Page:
Let's talk about Fear of Public Speaking & Genetics
How it works
When the brain senses a threat in the environment, a part of the brain called the amygdala responds by activating the “fight or flight” response. This response includes many biological changes, like a faster heart rate and increased blood flow to the brain. Studies have found that when speaking in front of others, people with a fear of public speaking may have more active amygdalas.
The genetics behind the fear of public speaking
23andMe researchers identified 802 genetic markers that are associated with having a fear of public speaking. In addition to genetics, other factors like age, sex, and ancestry can also influence one’s chances of having a fear of public speaking.
Did you know?
For those with a fear of public speaking, preparation and practice can help. Some people may benefit from talking to a healthcare professional.
Want to learn more? 23andMe’s Health + Ancestry Service can give you a closer look at the genetic variants that affect the fear of public speaking. Order now and you’ll receive 150+ personalized reports with insights on your health, wellness, traits and more.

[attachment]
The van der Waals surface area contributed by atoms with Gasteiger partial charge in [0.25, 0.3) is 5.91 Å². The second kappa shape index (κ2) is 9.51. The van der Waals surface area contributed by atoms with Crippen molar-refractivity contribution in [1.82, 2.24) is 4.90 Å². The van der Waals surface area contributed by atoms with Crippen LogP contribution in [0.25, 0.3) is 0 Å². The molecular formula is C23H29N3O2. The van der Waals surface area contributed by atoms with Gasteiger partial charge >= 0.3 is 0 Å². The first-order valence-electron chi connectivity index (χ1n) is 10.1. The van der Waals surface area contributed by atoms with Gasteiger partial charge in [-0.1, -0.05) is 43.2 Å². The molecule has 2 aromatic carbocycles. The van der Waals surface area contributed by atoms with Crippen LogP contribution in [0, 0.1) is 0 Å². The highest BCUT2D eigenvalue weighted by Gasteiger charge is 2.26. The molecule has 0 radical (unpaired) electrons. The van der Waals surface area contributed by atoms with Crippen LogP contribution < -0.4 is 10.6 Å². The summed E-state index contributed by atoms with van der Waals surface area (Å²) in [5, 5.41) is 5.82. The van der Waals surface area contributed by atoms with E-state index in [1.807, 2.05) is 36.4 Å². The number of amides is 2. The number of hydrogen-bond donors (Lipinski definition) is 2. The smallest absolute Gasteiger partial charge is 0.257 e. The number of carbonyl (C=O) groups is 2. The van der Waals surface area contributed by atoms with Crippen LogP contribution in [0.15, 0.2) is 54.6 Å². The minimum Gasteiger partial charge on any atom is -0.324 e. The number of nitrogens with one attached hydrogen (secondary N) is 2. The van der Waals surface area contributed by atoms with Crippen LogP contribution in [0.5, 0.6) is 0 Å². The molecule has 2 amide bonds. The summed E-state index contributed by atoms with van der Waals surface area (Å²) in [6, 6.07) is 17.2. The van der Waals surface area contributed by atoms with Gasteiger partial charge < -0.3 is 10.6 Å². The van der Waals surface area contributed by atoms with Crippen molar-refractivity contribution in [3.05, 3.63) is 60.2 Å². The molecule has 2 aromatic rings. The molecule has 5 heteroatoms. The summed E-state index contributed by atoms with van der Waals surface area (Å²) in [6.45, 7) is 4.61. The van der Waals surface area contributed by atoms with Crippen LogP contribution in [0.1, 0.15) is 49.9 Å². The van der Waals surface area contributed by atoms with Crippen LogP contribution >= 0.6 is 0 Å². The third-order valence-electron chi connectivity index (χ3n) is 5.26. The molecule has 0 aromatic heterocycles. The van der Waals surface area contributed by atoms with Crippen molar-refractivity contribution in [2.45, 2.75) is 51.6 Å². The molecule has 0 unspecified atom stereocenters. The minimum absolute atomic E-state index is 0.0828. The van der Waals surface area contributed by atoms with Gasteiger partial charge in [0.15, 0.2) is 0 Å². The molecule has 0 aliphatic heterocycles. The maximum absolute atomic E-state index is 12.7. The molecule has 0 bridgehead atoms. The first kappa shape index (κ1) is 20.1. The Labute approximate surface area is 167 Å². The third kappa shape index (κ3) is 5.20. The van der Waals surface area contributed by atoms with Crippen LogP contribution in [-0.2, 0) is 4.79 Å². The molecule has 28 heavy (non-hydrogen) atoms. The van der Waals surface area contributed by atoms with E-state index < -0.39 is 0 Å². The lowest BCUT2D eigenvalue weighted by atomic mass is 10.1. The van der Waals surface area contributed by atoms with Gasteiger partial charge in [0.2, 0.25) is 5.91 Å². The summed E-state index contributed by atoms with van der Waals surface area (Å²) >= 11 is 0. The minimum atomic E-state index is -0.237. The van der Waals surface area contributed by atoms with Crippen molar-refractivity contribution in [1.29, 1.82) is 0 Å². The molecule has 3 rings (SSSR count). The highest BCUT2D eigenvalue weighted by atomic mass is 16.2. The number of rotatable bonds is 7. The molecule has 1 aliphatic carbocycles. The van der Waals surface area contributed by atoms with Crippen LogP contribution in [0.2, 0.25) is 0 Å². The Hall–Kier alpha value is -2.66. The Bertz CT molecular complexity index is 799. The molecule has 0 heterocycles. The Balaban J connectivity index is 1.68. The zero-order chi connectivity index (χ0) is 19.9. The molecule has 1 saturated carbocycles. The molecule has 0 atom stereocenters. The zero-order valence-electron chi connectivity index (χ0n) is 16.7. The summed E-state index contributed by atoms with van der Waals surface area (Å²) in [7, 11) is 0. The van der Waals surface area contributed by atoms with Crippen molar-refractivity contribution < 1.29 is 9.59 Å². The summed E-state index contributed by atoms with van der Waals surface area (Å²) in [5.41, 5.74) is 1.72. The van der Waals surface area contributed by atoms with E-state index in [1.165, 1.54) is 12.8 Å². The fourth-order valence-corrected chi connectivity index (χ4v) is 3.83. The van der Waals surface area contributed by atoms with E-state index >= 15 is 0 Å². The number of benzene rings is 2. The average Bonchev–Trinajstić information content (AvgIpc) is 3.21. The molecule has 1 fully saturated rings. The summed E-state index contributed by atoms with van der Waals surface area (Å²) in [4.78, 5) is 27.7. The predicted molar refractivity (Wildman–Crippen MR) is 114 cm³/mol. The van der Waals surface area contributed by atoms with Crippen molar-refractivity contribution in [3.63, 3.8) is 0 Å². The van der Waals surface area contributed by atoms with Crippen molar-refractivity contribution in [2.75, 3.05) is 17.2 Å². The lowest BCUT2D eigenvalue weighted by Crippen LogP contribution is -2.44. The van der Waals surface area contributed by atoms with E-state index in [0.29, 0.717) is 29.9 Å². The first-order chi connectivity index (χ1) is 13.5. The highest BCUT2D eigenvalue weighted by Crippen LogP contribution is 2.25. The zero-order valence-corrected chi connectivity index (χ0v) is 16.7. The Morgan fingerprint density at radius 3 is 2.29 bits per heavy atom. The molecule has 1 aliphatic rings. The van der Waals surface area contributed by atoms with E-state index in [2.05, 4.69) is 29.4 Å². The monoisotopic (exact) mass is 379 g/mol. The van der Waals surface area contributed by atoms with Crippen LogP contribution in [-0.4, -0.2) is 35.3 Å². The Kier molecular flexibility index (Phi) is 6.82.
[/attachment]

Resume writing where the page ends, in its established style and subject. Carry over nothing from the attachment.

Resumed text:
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Mayo Clinic (2017, May 17). “Fear of public speaking: how can I overcome it?” Retrieved May 23, 2019, from https://www.mayoclinic.org/diseases-conditions/specific-phobias/expert-answers/fear-of-public-speaking/faq-20058416
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Tillfors M et al. (2001). “Cerebral blood flow in subjects with social phobia during stressful speaking tasks: a PET study.” Am J Psychiatry. 158(8):1220-6.